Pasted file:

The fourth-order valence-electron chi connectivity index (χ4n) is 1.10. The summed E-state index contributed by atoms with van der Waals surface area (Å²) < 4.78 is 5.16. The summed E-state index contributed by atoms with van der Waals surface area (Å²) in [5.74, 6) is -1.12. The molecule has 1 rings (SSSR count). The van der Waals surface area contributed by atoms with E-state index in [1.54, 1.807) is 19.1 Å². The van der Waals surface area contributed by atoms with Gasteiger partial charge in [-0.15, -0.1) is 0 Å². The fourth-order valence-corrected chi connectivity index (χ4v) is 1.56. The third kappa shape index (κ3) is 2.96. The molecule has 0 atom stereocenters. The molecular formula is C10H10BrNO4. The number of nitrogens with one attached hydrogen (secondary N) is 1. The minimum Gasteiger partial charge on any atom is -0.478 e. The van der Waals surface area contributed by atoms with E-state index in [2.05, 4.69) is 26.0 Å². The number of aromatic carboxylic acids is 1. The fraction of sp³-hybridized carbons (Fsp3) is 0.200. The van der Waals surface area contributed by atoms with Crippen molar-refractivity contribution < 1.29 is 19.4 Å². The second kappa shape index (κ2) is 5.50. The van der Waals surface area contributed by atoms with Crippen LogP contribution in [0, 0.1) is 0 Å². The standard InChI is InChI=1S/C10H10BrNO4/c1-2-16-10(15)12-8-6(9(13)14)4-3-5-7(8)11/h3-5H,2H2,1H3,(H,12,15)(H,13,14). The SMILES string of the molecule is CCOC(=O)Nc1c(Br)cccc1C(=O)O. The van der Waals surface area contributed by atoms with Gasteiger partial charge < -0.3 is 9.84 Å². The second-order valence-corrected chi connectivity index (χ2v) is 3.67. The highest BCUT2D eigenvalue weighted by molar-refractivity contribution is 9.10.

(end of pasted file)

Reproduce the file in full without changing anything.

The fourth-order valence-electron chi connectivity index (χ4n) is 1.10. The summed E-state index contributed by atoms with van der Waals surface area (Å²) < 4.78 is 5.16. The summed E-state index contributed by atoms with van der Waals surface area (Å²) in [5.74, 6) is -1.12. The molecule has 1 rings (SSSR count). The van der Waals surface area contributed by atoms with E-state index in [1.54, 1.807) is 19.1 Å². The van der Waals surface area contributed by atoms with Gasteiger partial charge in [-0.15, -0.1) is 0 Å². The fourth-order valence-corrected chi connectivity index (χ4v) is 1.56. The third kappa shape index (κ3) is 2.96. The molecule has 0 atom stereocenters. The molecular formula is C10H10BrNO4. The number of nitrogens with one attached hydrogen (secondary N) is 1. The minimum Gasteiger partial charge on any atom is -0.478 e. The van der Waals surface area contributed by atoms with E-state index in [2.05, 4.69) is 26.0 Å². The number of aromatic carboxylic acids is 1. The fraction of sp³-hybridized carbons (Fsp3) is 0.200. The van der Waals surface area contributed by atoms with Crippen molar-refractivity contribution < 1.29 is 19.4 Å². The second kappa shape index (κ2) is 5.50. The van der Waals surface area contributed by atoms with Crippen LogP contribution in [0, 0.1) is 0 Å². The standard InChI is InChI=1S/C10H10BrNO4/c1-2-16-10(15)12-8-6(9(13)14)4-3-5-7(8)11/h3-5H,2H2,1H3,(H,12,15)(H,13,14). The SMILES string of the molecule is CCOC(=O)Nc1c(Br)cccc1C(=O)O. The van der Waals surface area contributed by atoms with Gasteiger partial charge < -0.3 is 9.84 Å². The second-order valence-corrected chi connectivity index (χ2v) is 3.67. The highest BCUT2D eigenvalue weighted by molar-refractivity contribution is 9.10.